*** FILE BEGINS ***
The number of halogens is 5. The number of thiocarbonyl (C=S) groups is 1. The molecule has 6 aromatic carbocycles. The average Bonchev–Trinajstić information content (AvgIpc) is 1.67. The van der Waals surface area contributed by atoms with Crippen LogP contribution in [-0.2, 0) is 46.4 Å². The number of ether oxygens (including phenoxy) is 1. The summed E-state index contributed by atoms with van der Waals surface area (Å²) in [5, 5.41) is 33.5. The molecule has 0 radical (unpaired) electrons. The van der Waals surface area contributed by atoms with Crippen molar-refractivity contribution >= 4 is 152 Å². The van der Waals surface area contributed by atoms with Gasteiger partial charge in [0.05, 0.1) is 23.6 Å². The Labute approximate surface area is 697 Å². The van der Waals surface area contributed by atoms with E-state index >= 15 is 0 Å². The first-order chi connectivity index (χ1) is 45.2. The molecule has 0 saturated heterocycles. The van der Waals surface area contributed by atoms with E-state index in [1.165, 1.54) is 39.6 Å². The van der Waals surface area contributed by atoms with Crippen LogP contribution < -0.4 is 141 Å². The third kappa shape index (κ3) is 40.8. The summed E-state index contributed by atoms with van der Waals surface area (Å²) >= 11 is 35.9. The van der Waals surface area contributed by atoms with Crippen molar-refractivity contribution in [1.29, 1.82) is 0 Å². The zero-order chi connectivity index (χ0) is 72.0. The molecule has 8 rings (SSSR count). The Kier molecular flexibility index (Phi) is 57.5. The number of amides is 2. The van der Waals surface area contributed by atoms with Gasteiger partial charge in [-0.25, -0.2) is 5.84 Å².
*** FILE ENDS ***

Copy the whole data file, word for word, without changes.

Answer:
The number of halogens is 5. The number of thiocarbonyl (C=S) groups is 1. The molecule has 6 aromatic carbocycles. The average Bonchev–Trinajstić information content (AvgIpc) is 1.67. The van der Waals surface area contributed by atoms with Crippen LogP contribution in [-0.2, 0) is 46.4 Å². The number of ether oxygens (including phenoxy) is 1. The summed E-state index contributed by atoms with van der Waals surface area (Å²) in [5, 5.41) is 33.5. The molecule has 0 radical (unpaired) electrons. The van der Waals surface area contributed by atoms with Crippen molar-refractivity contribution >= 4 is 152 Å². The van der Waals surface area contributed by atoms with Gasteiger partial charge in [0.05, 0.1) is 23.6 Å². The Labute approximate surface area is 697 Å². The van der Waals surface area contributed by atoms with E-state index >= 15 is 0 Å². The first-order chi connectivity index (χ1) is 45.2. The molecule has 0 saturated heterocycles. The van der Waals surface area contributed by atoms with E-state index in [1.165, 1.54) is 39.6 Å². The van der Waals surface area contributed by atoms with Crippen LogP contribution < -0.4 is 141 Å². The third kappa shape index (κ3) is 40.8. The summed E-state index contributed by atoms with van der Waals surface area (Å²) >= 11 is 35.9. The van der Waals surface area contributed by atoms with Crippen molar-refractivity contribution in [1.29, 1.82) is 0 Å². The zero-order chi connectivity index (χ0) is 72.0. The molecule has 8 rings (SSSR count). The Kier molecular flexibility index (Phi) is 57.5. The number of amides is 2. The van der Waals surface area contributed by atoms with Gasteiger partial charge in [-0.25, -0.2) is 5.84 Å².